How to pay less on your retirement taxes requires a strategy. Here are some ideas for working with your tax professional to create a strategy for you.
How to Pay Fewer Taxes on Retirement Account Withdrawals
Considering all the components of a sound retirement income strategy and the many variables that come into play, the distribution phase of a retirement plan can be far more complex than the accumulation phase. And any mistakes made along the way can have a far more significant impact because of the diminishing value of time.
Here are the keys to understanding retirement taxes and how to pay less.
Understanding Your Taxation Risk in Retirement
It is much more straightforward to shield your money from taxes during your retirement plan’s accumulation phase than in the distribution phase. That’s because, as you start receiving income in retirement, the IRS can come at you in ways you may not have considered.
Consequently, what you see on the surface, as far as your retirement account balances and your projected cash flow from these accounts, may be different from what you get. Retirees unaware of the tax implications of their various income sources can be blindsided with lower-than-expected cash flows, which can threaten their lifetime income sufficiency.
Ordinary income taxes on withdrawals: The money accumulated in your 401(k) or IRA is worth less than the amount stated on your account statement.
That’s because, after all the years of tax-deferred accumulation in those accounts, the IRS is waiting in the wings to get its share. That happens as soon as you start taking distributions, which are taxed as ordinary income.
So, if you have accumulated $500,000 in your 401(k) or IRA, here is what it would be worth after taxes:
$325,000 if you’re in the 35% tax bracket
$315,000 if you’re in the 37% tax bracket
Understanding where you stand on an after-tax basis is crucial in planning your distributions so they have the most negligible impact on your tax bracket. It also puts you in a position to consider strategies that can help mitigate the impact of taxes.
Requirement minimum distributions: If you think you can avoid taxes by not taking distributions, the IRS forces you to take withdrawals starting at age 73 through the required minimum distribution (RMD) rules, whether you need the income or not. This can have the effect of pushing you into a higher tax bracket, increasing your tax liability. However, with that understanding, you can explore strategies to mitigate its impact.
Social Security "tax torpedo": Not only are withdrawals from tax-deferred accounts fully taxable, but they can also trigger the Social Security "tax torpedo," which exposes as much as 85% of your Social Security benefits to ordinary income taxes.
Strategies for Controlling Taxes in Retirement
Knowing what they know now in terms of retirement income taxation, many retirees would probably have chosen a different strategy that included allocating more of their retirement contributions among post-tax accounts that generate tax-favored capital gains or a Roth IRA for its tax-free withdrawals (which are not considered provisional income included in the Social Security tax calculation).
However, retirees knocking on retirement’s door still have an opportunity to develop an income strategy that can effectively minimize their taxes and stretch their assets further into the future.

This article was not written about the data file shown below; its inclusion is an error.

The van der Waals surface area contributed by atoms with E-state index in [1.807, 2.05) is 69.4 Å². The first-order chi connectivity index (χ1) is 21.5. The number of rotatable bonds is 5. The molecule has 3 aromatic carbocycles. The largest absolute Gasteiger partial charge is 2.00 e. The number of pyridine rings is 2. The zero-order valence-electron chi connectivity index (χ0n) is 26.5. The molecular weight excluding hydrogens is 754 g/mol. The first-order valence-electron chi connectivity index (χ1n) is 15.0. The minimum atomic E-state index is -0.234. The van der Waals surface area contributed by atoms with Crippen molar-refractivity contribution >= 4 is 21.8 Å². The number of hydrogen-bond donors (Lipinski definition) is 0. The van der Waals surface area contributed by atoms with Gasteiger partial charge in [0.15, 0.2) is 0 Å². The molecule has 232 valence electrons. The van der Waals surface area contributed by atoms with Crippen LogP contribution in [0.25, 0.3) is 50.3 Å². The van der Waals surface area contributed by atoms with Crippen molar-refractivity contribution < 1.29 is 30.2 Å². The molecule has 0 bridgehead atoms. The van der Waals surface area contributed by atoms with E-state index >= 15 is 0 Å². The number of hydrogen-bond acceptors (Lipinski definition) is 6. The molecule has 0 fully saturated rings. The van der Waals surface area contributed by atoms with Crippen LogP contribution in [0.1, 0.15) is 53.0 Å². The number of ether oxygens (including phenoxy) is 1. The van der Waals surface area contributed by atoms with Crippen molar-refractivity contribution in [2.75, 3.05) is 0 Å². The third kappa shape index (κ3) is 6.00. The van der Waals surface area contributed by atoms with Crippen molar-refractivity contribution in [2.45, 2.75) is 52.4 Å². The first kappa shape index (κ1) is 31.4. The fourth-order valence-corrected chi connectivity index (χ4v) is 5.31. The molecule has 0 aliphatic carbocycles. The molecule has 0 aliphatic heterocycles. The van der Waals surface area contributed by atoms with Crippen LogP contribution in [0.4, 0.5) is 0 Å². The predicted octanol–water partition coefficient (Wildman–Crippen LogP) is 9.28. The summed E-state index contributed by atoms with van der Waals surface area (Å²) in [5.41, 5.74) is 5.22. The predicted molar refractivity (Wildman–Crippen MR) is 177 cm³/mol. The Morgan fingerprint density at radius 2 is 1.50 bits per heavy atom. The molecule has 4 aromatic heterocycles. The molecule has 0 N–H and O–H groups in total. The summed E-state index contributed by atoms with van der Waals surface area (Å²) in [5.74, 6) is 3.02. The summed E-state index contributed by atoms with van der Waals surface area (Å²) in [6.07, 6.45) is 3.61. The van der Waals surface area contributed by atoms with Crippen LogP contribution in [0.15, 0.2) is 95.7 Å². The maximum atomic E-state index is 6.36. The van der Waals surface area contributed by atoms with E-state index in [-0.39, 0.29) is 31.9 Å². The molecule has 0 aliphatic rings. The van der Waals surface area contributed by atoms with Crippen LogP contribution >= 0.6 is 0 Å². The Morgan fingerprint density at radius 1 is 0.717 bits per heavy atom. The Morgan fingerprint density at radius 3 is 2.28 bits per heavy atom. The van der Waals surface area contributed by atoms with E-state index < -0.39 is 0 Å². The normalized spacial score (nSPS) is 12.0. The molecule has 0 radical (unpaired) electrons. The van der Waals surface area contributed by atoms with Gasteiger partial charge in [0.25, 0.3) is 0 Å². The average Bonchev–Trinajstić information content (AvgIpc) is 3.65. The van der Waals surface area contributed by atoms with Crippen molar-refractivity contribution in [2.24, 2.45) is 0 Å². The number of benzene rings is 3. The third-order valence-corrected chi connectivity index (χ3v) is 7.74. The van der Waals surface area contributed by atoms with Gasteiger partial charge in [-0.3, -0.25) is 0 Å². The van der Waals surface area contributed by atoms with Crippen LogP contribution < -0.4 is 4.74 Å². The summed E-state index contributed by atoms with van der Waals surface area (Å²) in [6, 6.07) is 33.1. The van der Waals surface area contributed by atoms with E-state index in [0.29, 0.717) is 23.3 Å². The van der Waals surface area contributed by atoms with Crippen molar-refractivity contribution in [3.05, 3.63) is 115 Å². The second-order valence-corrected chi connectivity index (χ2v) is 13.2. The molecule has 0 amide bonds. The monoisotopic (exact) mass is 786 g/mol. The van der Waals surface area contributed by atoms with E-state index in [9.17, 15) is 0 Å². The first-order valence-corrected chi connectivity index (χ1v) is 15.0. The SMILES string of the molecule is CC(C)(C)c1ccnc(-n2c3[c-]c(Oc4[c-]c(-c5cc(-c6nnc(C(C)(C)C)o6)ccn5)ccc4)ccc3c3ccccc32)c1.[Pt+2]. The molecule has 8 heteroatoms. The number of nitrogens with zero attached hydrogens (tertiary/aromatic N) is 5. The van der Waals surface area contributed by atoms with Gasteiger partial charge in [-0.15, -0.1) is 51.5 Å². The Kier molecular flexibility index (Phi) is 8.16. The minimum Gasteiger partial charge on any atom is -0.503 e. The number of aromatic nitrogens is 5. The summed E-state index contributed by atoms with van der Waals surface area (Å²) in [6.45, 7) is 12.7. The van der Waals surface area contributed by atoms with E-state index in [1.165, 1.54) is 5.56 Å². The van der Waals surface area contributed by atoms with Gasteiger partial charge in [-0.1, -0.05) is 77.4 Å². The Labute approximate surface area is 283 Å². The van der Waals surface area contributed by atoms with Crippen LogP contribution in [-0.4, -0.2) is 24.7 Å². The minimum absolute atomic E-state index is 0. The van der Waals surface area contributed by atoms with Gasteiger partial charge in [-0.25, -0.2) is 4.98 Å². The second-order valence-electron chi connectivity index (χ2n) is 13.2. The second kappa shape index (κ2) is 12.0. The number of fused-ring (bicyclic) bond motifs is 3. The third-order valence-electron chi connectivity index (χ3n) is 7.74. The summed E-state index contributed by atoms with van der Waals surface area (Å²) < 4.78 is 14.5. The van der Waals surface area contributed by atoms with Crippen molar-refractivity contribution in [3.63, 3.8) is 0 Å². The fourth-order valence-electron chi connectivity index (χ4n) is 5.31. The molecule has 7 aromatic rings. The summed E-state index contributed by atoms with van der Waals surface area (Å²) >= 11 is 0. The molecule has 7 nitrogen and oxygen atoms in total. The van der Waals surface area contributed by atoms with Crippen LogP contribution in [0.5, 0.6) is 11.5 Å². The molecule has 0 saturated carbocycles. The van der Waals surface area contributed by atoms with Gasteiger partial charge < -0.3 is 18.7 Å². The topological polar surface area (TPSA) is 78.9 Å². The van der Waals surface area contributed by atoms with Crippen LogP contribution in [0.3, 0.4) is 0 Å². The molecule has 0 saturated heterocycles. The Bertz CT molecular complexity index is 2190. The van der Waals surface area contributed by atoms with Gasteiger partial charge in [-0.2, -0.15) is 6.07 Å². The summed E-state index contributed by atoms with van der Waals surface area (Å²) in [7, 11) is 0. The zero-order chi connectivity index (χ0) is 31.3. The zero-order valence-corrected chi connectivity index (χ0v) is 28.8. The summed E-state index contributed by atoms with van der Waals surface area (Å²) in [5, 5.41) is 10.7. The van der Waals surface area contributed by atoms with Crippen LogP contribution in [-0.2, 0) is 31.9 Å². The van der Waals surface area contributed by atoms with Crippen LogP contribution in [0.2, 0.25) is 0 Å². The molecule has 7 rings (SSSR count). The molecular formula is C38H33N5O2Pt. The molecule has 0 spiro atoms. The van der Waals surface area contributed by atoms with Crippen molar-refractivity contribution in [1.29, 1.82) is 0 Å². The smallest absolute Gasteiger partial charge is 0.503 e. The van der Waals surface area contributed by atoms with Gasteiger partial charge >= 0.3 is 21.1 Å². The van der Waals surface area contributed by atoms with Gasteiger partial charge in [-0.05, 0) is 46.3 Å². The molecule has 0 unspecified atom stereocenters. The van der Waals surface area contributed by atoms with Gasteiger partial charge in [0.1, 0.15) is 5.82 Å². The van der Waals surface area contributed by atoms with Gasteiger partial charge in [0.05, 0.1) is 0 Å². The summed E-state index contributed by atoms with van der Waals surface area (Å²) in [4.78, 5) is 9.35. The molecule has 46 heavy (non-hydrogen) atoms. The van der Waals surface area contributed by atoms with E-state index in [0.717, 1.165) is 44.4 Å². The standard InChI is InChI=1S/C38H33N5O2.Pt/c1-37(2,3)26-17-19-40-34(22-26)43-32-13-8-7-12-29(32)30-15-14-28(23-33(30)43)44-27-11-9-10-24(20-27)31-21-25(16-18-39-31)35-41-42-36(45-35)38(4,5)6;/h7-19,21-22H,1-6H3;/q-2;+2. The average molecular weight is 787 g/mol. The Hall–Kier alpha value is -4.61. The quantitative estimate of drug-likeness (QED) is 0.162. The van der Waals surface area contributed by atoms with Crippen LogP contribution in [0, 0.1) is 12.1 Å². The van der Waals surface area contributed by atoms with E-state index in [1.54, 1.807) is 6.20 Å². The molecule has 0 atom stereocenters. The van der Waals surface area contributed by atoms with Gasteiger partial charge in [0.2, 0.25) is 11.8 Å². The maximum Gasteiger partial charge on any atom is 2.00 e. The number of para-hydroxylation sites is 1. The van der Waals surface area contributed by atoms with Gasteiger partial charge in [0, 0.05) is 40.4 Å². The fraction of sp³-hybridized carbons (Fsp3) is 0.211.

Tax-Efficient Withdrawal Strategies: An essential strategy for reducing taxes on retirement account withdrawals is implementing a tax-efficient withdrawal strategy. This involves withdrawing funds from taxable accounts before tax-deferred accounts, which can help reduce tax liabilities with a more favorable capital gains tax. It’s essential to work with a financial advisor to determine the best approach for your situation.
Consider a Roth IRA conversion: While contributions to a Roth IRA are not tax-deductible as with traditional IRAs, withdrawals are tax-free. A Roth’s tax-free income in retirement can lower your overall taxes in several ways, not only increasing your cash flow but also extending your retirement capital further into the future.
The tax code allows individuals who otherwise don’t qualify for a Roth IRA to fund a traditional IRA or 401(k) plan and then convert it to a Roth. There is no income limit or limit on how much or how many times you convert.
When you do convert, it triggers a tax on the conversion amount because it is treated as a taxable distribution. For example, if you transfer $10,000 from a tax-deferred qualified retirement account to a Roth, that amount is added to your adjusted gross income (AGI) and taxed at your federal tax rate.
If you have $100,000 in a traditional IRA, it can be converted all at once. However, considering the tax implications, it may be better to convert portions of it over several years.
Qualified Charitable Deduction to Offset RMDs: A Qualified Charitable Deduction is a direct, tax-free transfer of funds from your IRA to a qualified charitable organization. To be eligible, you must be at least 73 and ready to take your first RMD. It’s a direct transfer, so the check must be payable to the charitable organization by December 31 to qualify. If married, you and your spouse can each transfer up to $100,000 tax-free from your IRA each year, even if it exceeds your RMD.
The QCD is unavailable for 401(k) plans, SEPs, or SIMPLE IRAs. However, if you roll any of those plans into an IRA, it becomes QCD eligible.
These strategies have tax implications, and everyone’s tax situation is different. You should always consult a qualified professional tax advisor to discuss your specific tax situation and how these tax reduction strategies apply to your situation.
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